It was about one and a half years ago that I finally I arrived where I had always wanted to be and do what I had always wanted-- teach students, support small language communities and conduct research on African languages on my doorstep. The University of Cape Town and my new colleagues welcomed my efforts to establish the Centre for African Language Diversity-- CALDi as well as The African Language Archive-- TALA and I was recently appointed the Mellon Research Chair: African Language Diversity this initiative. The main aim of CALDi is to train young African scholars in descriptive linguistics and open up space for research into African languages at UCT with the hopes of countering the dominance of African linguistics outside the continent. It has been a great challenge for which my whole career has been a form of preparation...Read more
The Cambridge Handbook of Communication Disorders examines the full range of developmental and acquired communication disorders and provides the most up-to-date and comprehensive guide to the epidemiology, aetiology and clinical features of these disorders.
The A/A-bar Distinction and Movement Theory in Standard Arabic
This book explores the issue of A/A-bar movement in Standard Arabic (SA) within the framework of Minimalist Program (MP). The author’s contention throughout this work is to show that A and A-bar movement have different properties. Each of the different chapters may be self-contained part. Still, the common denominator to all of them is to support the claim that A-movement is not A-bar movement.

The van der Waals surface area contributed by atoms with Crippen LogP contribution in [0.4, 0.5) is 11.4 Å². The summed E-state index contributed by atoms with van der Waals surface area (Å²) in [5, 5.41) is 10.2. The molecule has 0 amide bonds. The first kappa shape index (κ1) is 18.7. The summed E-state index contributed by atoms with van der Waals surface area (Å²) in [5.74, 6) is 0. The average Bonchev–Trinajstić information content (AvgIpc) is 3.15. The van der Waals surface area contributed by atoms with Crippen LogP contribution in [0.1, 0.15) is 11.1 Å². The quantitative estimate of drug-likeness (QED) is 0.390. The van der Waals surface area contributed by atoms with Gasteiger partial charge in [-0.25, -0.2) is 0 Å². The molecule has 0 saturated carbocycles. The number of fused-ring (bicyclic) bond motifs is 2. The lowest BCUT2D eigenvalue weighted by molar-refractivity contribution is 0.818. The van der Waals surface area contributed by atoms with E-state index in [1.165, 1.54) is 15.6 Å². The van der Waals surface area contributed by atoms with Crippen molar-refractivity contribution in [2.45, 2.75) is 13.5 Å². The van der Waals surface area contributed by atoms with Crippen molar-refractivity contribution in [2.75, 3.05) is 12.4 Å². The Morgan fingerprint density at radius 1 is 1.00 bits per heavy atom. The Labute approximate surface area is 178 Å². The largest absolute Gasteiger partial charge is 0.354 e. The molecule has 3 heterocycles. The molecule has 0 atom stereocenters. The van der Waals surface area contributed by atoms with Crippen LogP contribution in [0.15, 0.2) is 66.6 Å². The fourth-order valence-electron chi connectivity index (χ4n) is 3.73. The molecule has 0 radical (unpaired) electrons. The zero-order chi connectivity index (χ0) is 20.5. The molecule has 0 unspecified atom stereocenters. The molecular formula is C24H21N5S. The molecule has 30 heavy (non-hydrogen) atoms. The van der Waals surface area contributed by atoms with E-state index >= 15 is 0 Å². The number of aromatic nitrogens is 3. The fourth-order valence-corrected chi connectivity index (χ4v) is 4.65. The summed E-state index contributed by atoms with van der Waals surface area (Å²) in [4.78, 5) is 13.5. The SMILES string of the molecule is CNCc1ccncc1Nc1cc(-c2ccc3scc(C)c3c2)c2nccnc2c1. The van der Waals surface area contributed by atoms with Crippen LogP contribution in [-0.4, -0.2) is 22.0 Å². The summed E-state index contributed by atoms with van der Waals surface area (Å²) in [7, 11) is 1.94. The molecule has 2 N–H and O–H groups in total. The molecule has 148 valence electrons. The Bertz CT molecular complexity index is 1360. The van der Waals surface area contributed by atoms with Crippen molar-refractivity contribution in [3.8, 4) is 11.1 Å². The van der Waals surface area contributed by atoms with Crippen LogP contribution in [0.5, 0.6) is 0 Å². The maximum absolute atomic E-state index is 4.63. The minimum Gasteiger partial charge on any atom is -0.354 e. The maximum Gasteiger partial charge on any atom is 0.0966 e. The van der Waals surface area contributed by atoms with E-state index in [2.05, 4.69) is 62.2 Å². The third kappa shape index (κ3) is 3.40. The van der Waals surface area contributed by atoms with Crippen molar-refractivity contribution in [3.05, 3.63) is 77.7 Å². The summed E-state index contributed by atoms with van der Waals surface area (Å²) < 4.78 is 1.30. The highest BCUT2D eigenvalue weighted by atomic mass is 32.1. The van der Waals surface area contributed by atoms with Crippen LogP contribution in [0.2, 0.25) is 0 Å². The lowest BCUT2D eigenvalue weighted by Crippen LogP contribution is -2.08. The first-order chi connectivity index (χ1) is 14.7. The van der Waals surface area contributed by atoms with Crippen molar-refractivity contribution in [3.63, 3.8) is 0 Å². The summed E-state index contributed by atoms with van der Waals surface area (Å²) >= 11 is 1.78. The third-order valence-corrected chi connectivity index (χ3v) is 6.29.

The first chapter outlines the basic concepts underlying the Minimalist Program adopted in this book. The chapter begins with a demonstration of the problems that beset Government and Binding (GB) theory and provides an appropriate body of empirical evidence in favor of the properties of the A/A-bar positions within the framework of the MP.
Chapter two outlines some salient properties of Standard Arabic. Special attention is given to word order and Standard Arabic morphology. Some previous accounts of word order are examined to show their limitations and support the alternative analysis the author provides.
Chapter three explores in depth different types of A-bar movement such as topicalization, left dislocation, wh-movement and relative clauses. The major claim the author argues in this chapter is that all these types of movement involve a movement to a non L(lexically) related position.